Russian disinformation about fracking: now there’s a surprise

‘Vodka’ and ‘samovar’ apart, the Russians have contributed mostly unpleasant words to the English language.

‘Pogrom’, ‘nomenklatura’, ‘apparatchik’, ‘collectivisation’, ‘golodomor’, ‘gulag’ all fill the darker niches of lexicon, each denoting something for which there’s no indigenous equivalent.

Of these, ‘disinformation’ can take pride of place, and there too no indigenous equivalent exists. ‘Strategic deception’ is the best we can do, and it’s still two words, not one.

Like ‘nomenklatura’ and ‘apparatchik’, ‘disinformation’ adapts a Latin root to Russian needs, the prime of which is to subvert the West, the better to defeat it.

Since ancient times, the Russians have believed that they’re perpetually locked in mortal combat with the West. The battle has mostly been unilateral: the West has engaged it only occasionally, and then usually not so much to conquer Russia as not to be conquered by her.

This hostility reached maniacal heights after the 1917 advent of social justice, that is the Soviets first turning their own country into an abattoir cum concentration camp and then trying to spread this combination universally.

The Soviets correctly perceived that the nightmare they perpetrated upon Russia was so much at odds with Western civilisation that it could never be reconciled with it. One or the other would have to go.

No development in Soviet or post-Soviet policy is intelligible without realising that, one way or another, the Russians never cease to fight their battle against the West.

Like in any other war, the use of military force may be intermittent, but propaganda aimed at demoralising the enemy is continuous. Hence ‘disinformation’, a voluminous concept developed and practised by what in Soviet times was called the KGB’s First Chief Directorate. After perestroika, the same job is done by a quasi-autonomous foreign-intelligence service, the SVR (Sluzhba vneshney razvedki).

KGB disinformation has always pursued multiple objectives. Historically, its first task is to convince the outside world that the Russian nightmare is really a sweet dream.

An abbreviated list of variously successful disinformation operations would include Lenin’s New Economic Policy (NEP), which had nothing to do with liberalisation; Stalin’s ‘vertigo from success’ (ditto); Soviet ‘struggle for peace’ (while preparing for world conquest); Khrushchev’s ‘thaw’; Brezhnev’s ‘détente’; Gorbachev’s ‘perestoika’; Yeltsyn’s ‘collapse of the Soviet Union’; Putin’s ‘democracy’ and what not.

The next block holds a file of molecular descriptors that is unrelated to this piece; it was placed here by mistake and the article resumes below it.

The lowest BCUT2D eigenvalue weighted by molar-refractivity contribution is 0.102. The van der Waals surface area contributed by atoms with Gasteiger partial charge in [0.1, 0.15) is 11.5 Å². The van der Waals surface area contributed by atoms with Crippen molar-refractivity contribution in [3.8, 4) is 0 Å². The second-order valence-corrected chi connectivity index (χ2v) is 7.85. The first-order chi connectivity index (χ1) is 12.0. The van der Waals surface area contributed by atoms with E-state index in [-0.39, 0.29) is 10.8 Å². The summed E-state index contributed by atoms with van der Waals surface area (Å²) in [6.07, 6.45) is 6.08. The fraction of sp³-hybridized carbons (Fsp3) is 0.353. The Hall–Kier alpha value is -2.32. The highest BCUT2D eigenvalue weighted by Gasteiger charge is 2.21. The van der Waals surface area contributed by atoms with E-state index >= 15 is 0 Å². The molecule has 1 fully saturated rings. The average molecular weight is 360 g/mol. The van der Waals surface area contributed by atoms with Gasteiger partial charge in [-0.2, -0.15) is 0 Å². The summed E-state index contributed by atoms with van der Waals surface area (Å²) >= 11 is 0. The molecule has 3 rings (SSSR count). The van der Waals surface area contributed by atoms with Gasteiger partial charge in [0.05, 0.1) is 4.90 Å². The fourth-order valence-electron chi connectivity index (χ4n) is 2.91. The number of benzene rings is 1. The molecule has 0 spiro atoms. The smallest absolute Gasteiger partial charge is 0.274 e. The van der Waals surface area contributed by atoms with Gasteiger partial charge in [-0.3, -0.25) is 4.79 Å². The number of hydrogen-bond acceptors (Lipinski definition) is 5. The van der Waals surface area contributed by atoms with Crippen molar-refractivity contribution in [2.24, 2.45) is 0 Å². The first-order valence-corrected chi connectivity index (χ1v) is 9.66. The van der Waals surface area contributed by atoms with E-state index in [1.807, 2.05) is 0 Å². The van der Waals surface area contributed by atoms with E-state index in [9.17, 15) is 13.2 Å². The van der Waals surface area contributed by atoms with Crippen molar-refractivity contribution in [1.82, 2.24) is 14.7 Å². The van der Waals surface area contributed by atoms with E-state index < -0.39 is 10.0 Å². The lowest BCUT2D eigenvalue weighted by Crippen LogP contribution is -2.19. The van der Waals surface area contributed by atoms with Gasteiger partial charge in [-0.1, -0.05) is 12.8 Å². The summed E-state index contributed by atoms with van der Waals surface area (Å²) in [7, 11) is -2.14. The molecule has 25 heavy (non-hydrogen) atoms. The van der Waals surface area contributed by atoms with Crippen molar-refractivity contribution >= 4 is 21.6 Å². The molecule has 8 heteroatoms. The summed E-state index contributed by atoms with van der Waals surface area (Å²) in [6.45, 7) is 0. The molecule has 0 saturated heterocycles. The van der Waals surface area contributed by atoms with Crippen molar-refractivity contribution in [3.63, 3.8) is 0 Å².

I’d describe such disinformation ops as metaphysical, designed to bring about a favourable shift in Western attitudes, rendering the West disinclined to resist Russia’s knavish plans.

However, just as important has been what could be called physical disinformation aimed at gaining military or strategic superiority over the West. A great part of it is something not unique to Russia: a large-scale operation to portray the country’s armed forces as weak when they are indeed strong, and strong when they are indeed weak.

Soviet disinformation in the run-up to the Second World War is a good example of the former: the country’s army was at the time stronger, in most categories, than those of the rest of the world combined, and it was deployed in an offensive setup. Yet the West was being fed the lie that the Soviet army was purely defensive in strength and deployment.

The opposite example is the Soviet aggressive posturing in the ‘60s, when they were severely outgunned by the USA, and yet managed to punch above their weight by spreading disinformation about the ‘missile gap’.

Such tactics have been known at least since the sixth century BC, when Sun Tzu wrote The Art of War. But the KGB can pride itself for having developed a disinformation technique all its own: energy blackmail in the nuclear age.

One part of it is straightforward. Europe never had in the past, nor especially has now, any conventional capability to stop the tens of thousands of Soviet tanks in their tracks. This can only be done by nuclear weapons.

Hence it hasn’t been the EU, as its fanatics have the gall to claim, but the US nuclear umbrella that has prevented a major European war in the last 70 years. Hence also a concerted Soviet effort to reduce the West’s nuclear arsenal or at least to prevent its wide deployment in Europe.

This is the strategic objective. The tactics include cultivating an army of ‘useful idiots’, influential Westerners who could be tricked, blackmailed or bribed into preaching the Soviet cause.